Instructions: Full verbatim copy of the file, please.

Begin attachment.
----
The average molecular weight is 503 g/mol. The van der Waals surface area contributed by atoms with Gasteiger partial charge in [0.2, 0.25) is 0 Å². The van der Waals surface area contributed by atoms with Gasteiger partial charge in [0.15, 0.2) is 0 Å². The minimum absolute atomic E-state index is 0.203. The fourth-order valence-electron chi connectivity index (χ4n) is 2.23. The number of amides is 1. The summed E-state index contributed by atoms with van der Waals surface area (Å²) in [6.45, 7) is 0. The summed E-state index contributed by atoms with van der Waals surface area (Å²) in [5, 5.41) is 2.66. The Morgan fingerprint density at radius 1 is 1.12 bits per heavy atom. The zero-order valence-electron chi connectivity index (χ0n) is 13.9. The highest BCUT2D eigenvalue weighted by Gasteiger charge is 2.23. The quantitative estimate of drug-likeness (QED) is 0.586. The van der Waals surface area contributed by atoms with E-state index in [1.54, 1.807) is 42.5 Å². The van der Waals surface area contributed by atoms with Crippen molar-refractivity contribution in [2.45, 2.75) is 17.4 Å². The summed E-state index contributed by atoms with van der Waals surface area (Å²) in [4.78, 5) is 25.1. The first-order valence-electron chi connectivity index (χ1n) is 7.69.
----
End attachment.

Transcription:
The average molecular weight is 503 g/mol. The van der Waals surface area contributed by atoms with Gasteiger partial charge in [0.2, 0.25) is 0 Å². The van der Waals surface area contributed by atoms with Gasteiger partial charge in [0.15, 0.2) is 0 Å². The minimum absolute atomic E-state index is 0.203. The fourth-order valence-electron chi connectivity index (χ4n) is 2.23. The number of amides is 1. The summed E-state index contributed by atoms with van der Waals surface area (Å²) in [6.45, 7) is 0. The summed E-state index contributed by atoms with van der Waals surface area (Å²) in [5, 5.41) is 2.66. The Morgan fingerprint density at radius 1 is 1.12 bits per heavy atom. The zero-order valence-electron chi connectivity index (χ0n) is 13.9. The highest BCUT2D eigenvalue weighted by Gasteiger charge is 2.23. The quantitative estimate of drug-likeness (QED) is 0.586. The van der Waals surface area contributed by atoms with E-state index in [1.54, 1.807) is 42.5 Å². The van der Waals surface area contributed by atoms with Crippen molar-refractivity contribution in [2.45, 2.75) is 17.4 Å². The summed E-state index contributed by atoms with van der Waals surface area (Å²) in [4.78, 5) is 25.1. The first-order valence-electron chi connectivity index (χ1n) is 7.69.